[00:23:17] Stacy Sherman: Yeah, I believe it’s so important to aggregate all the voice of customer channels so that you don’t respond to the one-offs, but rather the scalable things and the multi-channels coming together so you can prioritize. That’s gold. That’s how you win.
[00:23:37] Alex Genov: Exactly. And, that’s why you need to have one of the tactical things that need to be done is to connect all those dots. Collect them in one database. That’s the point. If you dispersed in different databases, then you have nothing,
[00:23:52] Stacy Sherman: But, for small companies who don’t have Zappos budgets and other brands you’ve worked at, and myself, you can start small.
Have somebody whose role is to aggregate even if it’s manual or use tools that scrape the internet and then really pull into some of the activities that your company’s doing. I don’t want people to be afraid to actually do what we’re talking about. It just starts somewhere and then you evolve.
[00:24:25] Alex Genov: Exactly. I mean, that’s a great point. To your point, the size of the company doesn’t matter. The principle is the same. Put everything in one place. So let’s say Zappos is a big company. It’s part of Amazon. We have tens of millions of customers, right? So we have this big database and so on. You can be a small company. All you need is an Excel spreadsheet. The principle is the same. Put everything in that Excel spreadsheet. And then the customers should be one row and the columns should be all the variables you’re collecting. It doesn’t matter where. You can put it in a notebook.
So, why I’m a big fan of the idea of hospitality as a metaphor for customer experience in general even online. I’m a huge fan of Danny Meyer who was a New York restaurantor. Very famous. He wrote the book, Setting The Table, and talks about collecting the dots so we can connect the dots.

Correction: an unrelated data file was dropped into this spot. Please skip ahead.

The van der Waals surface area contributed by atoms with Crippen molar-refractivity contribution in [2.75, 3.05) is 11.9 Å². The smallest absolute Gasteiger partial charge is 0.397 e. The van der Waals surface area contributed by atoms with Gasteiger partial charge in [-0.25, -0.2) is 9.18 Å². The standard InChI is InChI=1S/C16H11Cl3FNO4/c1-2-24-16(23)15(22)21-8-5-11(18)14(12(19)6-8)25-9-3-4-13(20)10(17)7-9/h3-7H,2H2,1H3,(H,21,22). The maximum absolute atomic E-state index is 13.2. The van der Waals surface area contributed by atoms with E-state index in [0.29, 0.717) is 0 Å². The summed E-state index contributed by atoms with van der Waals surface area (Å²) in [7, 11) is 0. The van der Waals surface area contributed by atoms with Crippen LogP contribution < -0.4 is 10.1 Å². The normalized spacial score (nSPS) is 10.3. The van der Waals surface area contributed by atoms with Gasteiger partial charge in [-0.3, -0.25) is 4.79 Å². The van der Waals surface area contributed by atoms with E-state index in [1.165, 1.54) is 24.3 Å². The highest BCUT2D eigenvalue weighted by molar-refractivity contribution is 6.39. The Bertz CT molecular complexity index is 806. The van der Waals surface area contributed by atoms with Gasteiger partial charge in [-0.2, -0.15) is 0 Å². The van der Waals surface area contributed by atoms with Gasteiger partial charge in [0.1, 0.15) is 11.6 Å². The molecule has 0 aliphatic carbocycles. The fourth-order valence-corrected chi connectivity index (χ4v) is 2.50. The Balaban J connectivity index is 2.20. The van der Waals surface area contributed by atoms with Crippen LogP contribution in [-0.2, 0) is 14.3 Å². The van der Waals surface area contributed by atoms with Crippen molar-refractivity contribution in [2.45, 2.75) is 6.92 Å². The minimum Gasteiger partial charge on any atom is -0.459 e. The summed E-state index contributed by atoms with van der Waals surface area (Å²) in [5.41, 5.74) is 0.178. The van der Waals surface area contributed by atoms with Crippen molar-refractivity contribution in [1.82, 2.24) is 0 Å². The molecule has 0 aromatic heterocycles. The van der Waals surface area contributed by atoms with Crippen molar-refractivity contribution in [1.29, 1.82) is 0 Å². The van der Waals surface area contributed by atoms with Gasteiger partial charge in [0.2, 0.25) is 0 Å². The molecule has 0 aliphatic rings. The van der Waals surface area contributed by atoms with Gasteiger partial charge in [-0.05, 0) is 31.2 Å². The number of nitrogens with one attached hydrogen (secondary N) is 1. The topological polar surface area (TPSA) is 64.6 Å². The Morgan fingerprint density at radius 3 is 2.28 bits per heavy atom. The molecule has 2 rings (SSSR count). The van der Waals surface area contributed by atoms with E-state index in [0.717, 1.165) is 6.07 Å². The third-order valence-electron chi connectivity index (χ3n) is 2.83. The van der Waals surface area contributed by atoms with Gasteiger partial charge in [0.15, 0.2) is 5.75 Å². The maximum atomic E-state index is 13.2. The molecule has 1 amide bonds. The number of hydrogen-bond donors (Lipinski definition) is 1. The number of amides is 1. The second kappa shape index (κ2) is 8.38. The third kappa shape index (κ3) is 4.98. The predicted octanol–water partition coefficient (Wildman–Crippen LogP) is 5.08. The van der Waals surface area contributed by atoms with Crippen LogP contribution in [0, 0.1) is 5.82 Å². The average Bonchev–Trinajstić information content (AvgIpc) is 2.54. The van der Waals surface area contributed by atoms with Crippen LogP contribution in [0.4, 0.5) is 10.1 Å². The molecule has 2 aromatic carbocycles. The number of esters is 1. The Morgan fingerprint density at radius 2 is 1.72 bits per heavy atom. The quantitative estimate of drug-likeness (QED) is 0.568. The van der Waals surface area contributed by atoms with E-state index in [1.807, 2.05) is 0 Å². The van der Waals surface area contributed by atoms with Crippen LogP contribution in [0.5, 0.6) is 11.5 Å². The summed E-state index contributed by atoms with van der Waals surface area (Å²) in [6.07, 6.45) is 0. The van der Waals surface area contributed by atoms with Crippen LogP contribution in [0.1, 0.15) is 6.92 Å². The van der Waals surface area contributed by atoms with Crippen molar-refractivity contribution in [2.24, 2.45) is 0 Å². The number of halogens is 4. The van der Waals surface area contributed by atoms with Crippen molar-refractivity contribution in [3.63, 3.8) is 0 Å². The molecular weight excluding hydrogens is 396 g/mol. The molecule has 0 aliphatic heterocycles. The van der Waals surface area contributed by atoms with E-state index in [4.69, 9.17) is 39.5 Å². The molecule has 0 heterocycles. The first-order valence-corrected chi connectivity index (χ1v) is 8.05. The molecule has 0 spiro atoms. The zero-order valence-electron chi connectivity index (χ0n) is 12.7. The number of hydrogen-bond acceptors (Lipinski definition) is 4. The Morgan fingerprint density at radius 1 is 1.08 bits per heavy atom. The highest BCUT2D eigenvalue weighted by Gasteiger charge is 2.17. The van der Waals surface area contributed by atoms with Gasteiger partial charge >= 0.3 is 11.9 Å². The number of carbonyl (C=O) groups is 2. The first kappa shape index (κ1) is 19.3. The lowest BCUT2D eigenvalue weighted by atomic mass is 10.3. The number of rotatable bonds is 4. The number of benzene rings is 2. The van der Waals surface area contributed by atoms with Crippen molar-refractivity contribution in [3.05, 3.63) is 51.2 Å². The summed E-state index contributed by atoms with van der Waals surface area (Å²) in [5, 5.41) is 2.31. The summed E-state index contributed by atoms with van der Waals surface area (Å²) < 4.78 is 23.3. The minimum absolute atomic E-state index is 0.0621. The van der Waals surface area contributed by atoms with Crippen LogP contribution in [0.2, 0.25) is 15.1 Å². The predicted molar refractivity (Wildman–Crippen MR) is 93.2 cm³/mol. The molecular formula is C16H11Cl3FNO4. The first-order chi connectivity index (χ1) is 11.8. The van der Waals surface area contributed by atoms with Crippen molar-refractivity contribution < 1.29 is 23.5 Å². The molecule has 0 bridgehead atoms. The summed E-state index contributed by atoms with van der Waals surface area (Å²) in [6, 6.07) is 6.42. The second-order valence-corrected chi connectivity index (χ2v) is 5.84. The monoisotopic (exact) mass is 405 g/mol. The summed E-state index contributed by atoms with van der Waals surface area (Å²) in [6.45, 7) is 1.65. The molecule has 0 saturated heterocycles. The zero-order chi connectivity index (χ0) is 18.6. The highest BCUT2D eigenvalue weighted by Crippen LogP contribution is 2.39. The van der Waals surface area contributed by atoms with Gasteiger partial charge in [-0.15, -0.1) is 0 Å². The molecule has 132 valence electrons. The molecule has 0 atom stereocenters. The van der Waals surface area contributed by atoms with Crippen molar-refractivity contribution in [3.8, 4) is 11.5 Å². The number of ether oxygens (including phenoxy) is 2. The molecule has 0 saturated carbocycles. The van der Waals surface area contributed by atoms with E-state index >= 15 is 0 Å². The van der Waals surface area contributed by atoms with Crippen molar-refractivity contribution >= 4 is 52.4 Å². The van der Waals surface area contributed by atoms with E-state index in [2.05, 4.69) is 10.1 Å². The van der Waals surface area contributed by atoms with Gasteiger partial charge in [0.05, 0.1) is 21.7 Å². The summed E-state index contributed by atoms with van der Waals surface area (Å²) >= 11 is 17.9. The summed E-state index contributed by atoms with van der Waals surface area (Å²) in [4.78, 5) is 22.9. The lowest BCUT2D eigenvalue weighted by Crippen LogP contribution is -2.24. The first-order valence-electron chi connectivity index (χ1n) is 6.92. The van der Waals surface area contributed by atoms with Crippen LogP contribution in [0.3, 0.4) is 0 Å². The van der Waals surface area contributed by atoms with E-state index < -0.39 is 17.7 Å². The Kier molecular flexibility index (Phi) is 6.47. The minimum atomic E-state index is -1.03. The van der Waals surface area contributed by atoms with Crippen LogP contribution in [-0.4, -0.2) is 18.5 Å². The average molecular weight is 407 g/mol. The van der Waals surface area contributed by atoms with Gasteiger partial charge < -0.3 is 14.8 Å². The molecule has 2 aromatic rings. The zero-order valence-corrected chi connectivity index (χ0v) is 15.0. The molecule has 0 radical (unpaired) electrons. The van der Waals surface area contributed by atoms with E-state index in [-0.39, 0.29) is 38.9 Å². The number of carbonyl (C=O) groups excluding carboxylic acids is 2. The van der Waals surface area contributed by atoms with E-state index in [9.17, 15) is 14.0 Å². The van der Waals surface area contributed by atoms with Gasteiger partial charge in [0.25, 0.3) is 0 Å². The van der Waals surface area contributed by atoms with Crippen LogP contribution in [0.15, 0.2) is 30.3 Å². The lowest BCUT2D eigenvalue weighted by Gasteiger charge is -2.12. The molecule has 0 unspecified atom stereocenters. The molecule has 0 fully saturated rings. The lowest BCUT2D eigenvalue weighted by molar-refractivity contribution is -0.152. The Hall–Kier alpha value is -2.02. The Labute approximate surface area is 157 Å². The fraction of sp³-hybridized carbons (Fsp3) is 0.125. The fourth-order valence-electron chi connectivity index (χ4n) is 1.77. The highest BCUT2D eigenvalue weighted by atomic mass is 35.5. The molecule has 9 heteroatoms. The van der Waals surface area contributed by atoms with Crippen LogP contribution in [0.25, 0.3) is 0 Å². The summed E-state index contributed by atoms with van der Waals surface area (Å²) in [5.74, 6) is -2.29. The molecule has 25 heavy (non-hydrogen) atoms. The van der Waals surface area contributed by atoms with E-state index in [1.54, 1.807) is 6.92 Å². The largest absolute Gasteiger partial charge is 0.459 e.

He is famous for creating these amazing experiences, dining experiences. That’s what he did for each customer he would keep notes or he would encourage employers to keep notes of their favorite foods and their anniversaries and everything. And they kept it on cue cards or pieces of paper.
So it doesn’t matter. It’s the end result. The intention is what matters.
[00:25:46] Stacy Sherman: We’re coming down to the end, which came too fast, as always. So, I’m going to ask you my two ending questions, which is if I had tons of CEOs and leaders and entrepreneurs in my room right now, what’s the one key takeaway you want them to remember?
[00:26:07] Alex Genov: I would say it’s the takeaway of balance when it comes to understanding numbers and running the businesses. Bounce between reading the easily manageable, big data, structured data, the numbers, but also balancing that with an understanding of customers as human beings, as people. It’s more qualitative, but to me, it’s still needed.
So, balancing those two. Once you hit that balance, I think that’s when the magic is going to happen.
[00:26:41] Stacy Sherman: I agree. Yes. Yes. And finally, if you could go back to your younger 20-year-old self, what would you tell younger Alex that you know now that you didn’t know then.
[00:27:00] Alex Genov: Don’t get too wound up about being right. I don’t think that’s that important. But when you’re young, you’re starting out, you’re kind of insecure and you feel like you need to prove you’re the smartest person in the room and you take things personally. You can’t take things too seriously. That damages relationships. And so that, to me, I don’t know if I would be more laid back about things.
[00:27:30] Stacy Sherman: Great words of wisdom. Well, where can people find you? And I’ll add links in the show notes if they want to connect.
[00:27:40] Alex Genov: I think LinkedIn is probably my platform. I’m a fan of LinkedIn.
So that would be a good spot.
Stacy Sherman: Wonderful. Well, thank you, Alex, for sharing so much about Doing CX Right from your personal perspective as a consumer, as an employee, and as a human being in this world. Thank you.